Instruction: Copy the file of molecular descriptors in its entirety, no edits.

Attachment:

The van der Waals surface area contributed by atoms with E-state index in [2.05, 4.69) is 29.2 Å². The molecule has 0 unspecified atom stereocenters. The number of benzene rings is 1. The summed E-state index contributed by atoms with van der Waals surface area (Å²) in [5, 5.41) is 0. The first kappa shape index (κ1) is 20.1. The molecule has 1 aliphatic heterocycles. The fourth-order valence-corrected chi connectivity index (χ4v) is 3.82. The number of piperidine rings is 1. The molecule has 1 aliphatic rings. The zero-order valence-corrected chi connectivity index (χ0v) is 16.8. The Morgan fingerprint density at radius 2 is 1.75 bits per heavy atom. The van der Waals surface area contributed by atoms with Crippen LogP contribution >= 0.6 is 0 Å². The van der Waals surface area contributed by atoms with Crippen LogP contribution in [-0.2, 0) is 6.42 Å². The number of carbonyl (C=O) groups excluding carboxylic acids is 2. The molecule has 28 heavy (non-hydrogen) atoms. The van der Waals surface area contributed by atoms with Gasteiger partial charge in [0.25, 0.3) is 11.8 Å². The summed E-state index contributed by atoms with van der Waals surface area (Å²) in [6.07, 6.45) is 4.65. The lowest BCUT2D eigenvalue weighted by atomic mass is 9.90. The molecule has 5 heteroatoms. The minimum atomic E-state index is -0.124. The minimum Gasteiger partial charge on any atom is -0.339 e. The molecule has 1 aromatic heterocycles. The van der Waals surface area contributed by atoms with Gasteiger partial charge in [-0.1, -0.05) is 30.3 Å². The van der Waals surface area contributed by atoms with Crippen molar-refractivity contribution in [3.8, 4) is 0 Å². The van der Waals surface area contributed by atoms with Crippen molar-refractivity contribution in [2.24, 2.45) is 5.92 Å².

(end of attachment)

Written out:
The van der Waals surface area contributed by atoms with E-state index in [2.05, 4.69) is 29.2 Å². The molecule has 0 unspecified atom stereocenters. The number of benzene rings is 1. The summed E-state index contributed by atoms with van der Waals surface area (Å²) in [5, 5.41) is 0. The first kappa shape index (κ1) is 20.1. The molecule has 1 aliphatic heterocycles. The fourth-order valence-corrected chi connectivity index (χ4v) is 3.82. The number of piperidine rings is 1. The molecule has 1 aliphatic rings. The zero-order valence-corrected chi connectivity index (χ0v) is 16.8. The Morgan fingerprint density at radius 2 is 1.75 bits per heavy atom. The van der Waals surface area contributed by atoms with Crippen LogP contribution >= 0.6 is 0 Å². The van der Waals surface area contributed by atoms with Crippen LogP contribution in [-0.2, 0) is 6.42 Å². The number of carbonyl (C=O) groups excluding carboxylic acids is 2. The molecule has 28 heavy (non-hydrogen) atoms. The van der Waals surface area contributed by atoms with Gasteiger partial charge in [0.25, 0.3) is 11.8 Å². The summed E-state index contributed by atoms with van der Waals surface area (Å²) in [6.07, 6.45) is 4.65. The lowest BCUT2D eigenvalue weighted by atomic mass is 9.90. The molecule has 5 heteroatoms. The minimum atomic E-state index is -0.124. The minimum Gasteiger partial charge on any atom is -0.339 e. The molecule has 1 aromatic heterocycles. The van der Waals surface area contributed by atoms with Gasteiger partial charge in [-0.1, -0.05) is 30.3 Å². The van der Waals surface area contributed by atoms with Crippen molar-refractivity contribution in [3.8, 4) is 0 Å². The van der Waals surface area contributed by atoms with Crippen molar-refractivity contribution in [2.24, 2.45) is 5.92 Å².